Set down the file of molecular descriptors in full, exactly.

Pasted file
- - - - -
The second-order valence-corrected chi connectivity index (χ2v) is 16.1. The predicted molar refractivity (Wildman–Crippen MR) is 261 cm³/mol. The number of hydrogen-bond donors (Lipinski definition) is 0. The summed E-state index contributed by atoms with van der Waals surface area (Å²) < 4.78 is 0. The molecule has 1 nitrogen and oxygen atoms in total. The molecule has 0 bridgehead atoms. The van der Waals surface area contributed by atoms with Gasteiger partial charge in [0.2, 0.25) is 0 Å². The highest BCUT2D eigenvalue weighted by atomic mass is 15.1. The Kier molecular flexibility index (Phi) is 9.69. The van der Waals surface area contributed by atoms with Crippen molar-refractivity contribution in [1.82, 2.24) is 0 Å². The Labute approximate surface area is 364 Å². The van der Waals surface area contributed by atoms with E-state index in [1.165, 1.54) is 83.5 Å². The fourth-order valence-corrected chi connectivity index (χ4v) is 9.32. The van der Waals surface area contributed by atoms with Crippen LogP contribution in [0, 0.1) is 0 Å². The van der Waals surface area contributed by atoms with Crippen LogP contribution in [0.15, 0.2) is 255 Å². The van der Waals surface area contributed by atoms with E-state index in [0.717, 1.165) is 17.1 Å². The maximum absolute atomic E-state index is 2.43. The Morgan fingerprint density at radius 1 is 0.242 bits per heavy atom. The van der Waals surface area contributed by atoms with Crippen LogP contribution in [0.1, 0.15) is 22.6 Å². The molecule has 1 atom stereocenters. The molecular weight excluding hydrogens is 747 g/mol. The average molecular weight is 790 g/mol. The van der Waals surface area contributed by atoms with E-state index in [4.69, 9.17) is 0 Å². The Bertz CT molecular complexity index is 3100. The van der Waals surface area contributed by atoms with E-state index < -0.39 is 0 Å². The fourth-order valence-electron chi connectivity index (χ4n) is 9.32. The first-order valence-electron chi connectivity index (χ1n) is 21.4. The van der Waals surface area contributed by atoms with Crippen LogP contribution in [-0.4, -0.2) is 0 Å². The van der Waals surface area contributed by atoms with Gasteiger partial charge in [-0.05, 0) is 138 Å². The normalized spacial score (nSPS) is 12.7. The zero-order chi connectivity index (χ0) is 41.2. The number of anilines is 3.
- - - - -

The second-order valence-corrected chi connectivity index (χ2v) is 16.1. The predicted molar refractivity (Wildman–Crippen MR) is 261 cm³/mol. The number of hydrogen-bond donors (Lipinski definition) is 0. The summed E-state index contributed by atoms with van der Waals surface area (Å²) < 4.78 is 0. The molecule has 1 nitrogen and oxygen atoms in total. The molecule has 0 bridgehead atoms. The van der Waals surface area contributed by atoms with Gasteiger partial charge in [0.2, 0.25) is 0 Å². The highest BCUT2D eigenvalue weighted by atomic mass is 15.1. The Kier molecular flexibility index (Phi) is 9.69. The van der Waals surface area contributed by atoms with Crippen molar-refractivity contribution in [1.82, 2.24) is 0 Å². The Labute approximate surface area is 364 Å². The van der Waals surface area contributed by atoms with E-state index in [1.165, 1.54) is 83.5 Å². The fourth-order valence-corrected chi connectivity index (χ4v) is 9.32. The van der Waals surface area contributed by atoms with Crippen LogP contribution in [0, 0.1) is 0 Å². The van der Waals surface area contributed by atoms with Crippen LogP contribution in [0.15, 0.2) is 255 Å². The van der Waals surface area contributed by atoms with E-state index in [0.717, 1.165) is 17.1 Å². The maximum absolute atomic E-state index is 2.43. The Morgan fingerprint density at radius 1 is 0.242 bits per heavy atom. The van der Waals surface area contributed by atoms with Crippen LogP contribution in [0.1, 0.15) is 22.6 Å². The molecule has 1 atom stereocenters. The molecular weight excluding hydrogens is 747 g/mol. The average molecular weight is 790 g/mol. The van der Waals surface area contributed by atoms with E-state index in [4.69, 9.17) is 0 Å². The Bertz CT molecular complexity index is 3100. The van der Waals surface area contributed by atoms with E-state index < -0.39 is 0 Å². The fourth-order valence-electron chi connectivity index (χ4n) is 9.32. The first-order valence-electron chi connectivity index (χ1n) is 21.4. The van der Waals surface area contributed by atoms with Crippen LogP contribution in [-0.4, -0.2) is 0 Å². The van der Waals surface area contributed by atoms with Gasteiger partial charge in [-0.05, 0) is 138 Å². The normalized spacial score (nSPS) is 12.7. The zero-order chi connectivity index (χ0) is 41.2. The number of anilines is 3.